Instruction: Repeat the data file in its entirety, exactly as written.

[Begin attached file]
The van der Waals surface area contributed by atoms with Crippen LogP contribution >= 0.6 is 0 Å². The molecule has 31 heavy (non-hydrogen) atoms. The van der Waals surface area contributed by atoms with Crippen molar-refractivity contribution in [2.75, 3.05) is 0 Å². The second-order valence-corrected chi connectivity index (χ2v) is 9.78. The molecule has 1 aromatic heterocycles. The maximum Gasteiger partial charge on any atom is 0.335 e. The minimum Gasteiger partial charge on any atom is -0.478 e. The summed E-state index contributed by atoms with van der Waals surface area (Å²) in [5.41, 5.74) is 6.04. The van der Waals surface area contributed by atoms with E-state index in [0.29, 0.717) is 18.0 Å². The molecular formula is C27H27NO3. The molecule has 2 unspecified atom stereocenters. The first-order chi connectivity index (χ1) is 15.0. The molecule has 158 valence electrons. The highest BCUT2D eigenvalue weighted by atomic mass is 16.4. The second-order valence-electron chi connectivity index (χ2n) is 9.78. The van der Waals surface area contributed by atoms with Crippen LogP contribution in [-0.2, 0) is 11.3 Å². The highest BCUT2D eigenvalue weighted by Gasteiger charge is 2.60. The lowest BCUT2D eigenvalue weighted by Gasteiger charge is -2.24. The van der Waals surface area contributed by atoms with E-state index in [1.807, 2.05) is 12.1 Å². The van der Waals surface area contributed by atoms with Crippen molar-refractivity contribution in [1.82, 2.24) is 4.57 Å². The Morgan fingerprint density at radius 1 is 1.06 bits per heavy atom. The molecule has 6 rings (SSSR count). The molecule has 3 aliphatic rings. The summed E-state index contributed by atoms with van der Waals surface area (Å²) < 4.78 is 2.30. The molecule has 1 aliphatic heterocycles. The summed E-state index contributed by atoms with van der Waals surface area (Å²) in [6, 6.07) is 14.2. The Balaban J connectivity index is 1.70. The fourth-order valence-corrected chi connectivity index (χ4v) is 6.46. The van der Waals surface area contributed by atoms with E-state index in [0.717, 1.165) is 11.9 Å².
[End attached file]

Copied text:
The van der Waals surface area contributed by atoms with Crippen LogP contribution >= 0.6 is 0 Å². The molecule has 31 heavy (non-hydrogen) atoms. The van der Waals surface area contributed by atoms with Crippen molar-refractivity contribution in [2.75, 3.05) is 0 Å². The second-order valence-corrected chi connectivity index (χ2v) is 9.78. The molecule has 1 aromatic heterocycles. The maximum Gasteiger partial charge on any atom is 0.335 e. The minimum Gasteiger partial charge on any atom is -0.478 e. The summed E-state index contributed by atoms with van der Waals surface area (Å²) in [5.41, 5.74) is 6.04. The van der Waals surface area contributed by atoms with E-state index in [0.29, 0.717) is 18.0 Å². The molecular formula is C27H27NO3. The molecule has 2 unspecified atom stereocenters. The first-order chi connectivity index (χ1) is 15.0. The molecule has 158 valence electrons. The highest BCUT2D eigenvalue weighted by atomic mass is 16.4. The second-order valence-electron chi connectivity index (χ2n) is 9.78. The van der Waals surface area contributed by atoms with Crippen LogP contribution in [-0.2, 0) is 11.3 Å². The highest BCUT2D eigenvalue weighted by Gasteiger charge is 2.60. The lowest BCUT2D eigenvalue weighted by Gasteiger charge is -2.24. The van der Waals surface area contributed by atoms with E-state index in [1.807, 2.05) is 12.1 Å². The van der Waals surface area contributed by atoms with Crippen molar-refractivity contribution in [1.82, 2.24) is 4.57 Å². The Morgan fingerprint density at radius 1 is 1.06 bits per heavy atom. The molecule has 6 rings (SSSR count). The molecule has 3 aliphatic rings. The summed E-state index contributed by atoms with van der Waals surface area (Å²) < 4.78 is 2.30. The molecule has 1 aliphatic heterocycles. The summed E-state index contributed by atoms with van der Waals surface area (Å²) in [6, 6.07) is 14.2. The Balaban J connectivity index is 1.70. The fourth-order valence-corrected chi connectivity index (χ4v) is 6.46. The van der Waals surface area contributed by atoms with E-state index in [0.717, 1.165) is 11.9 Å².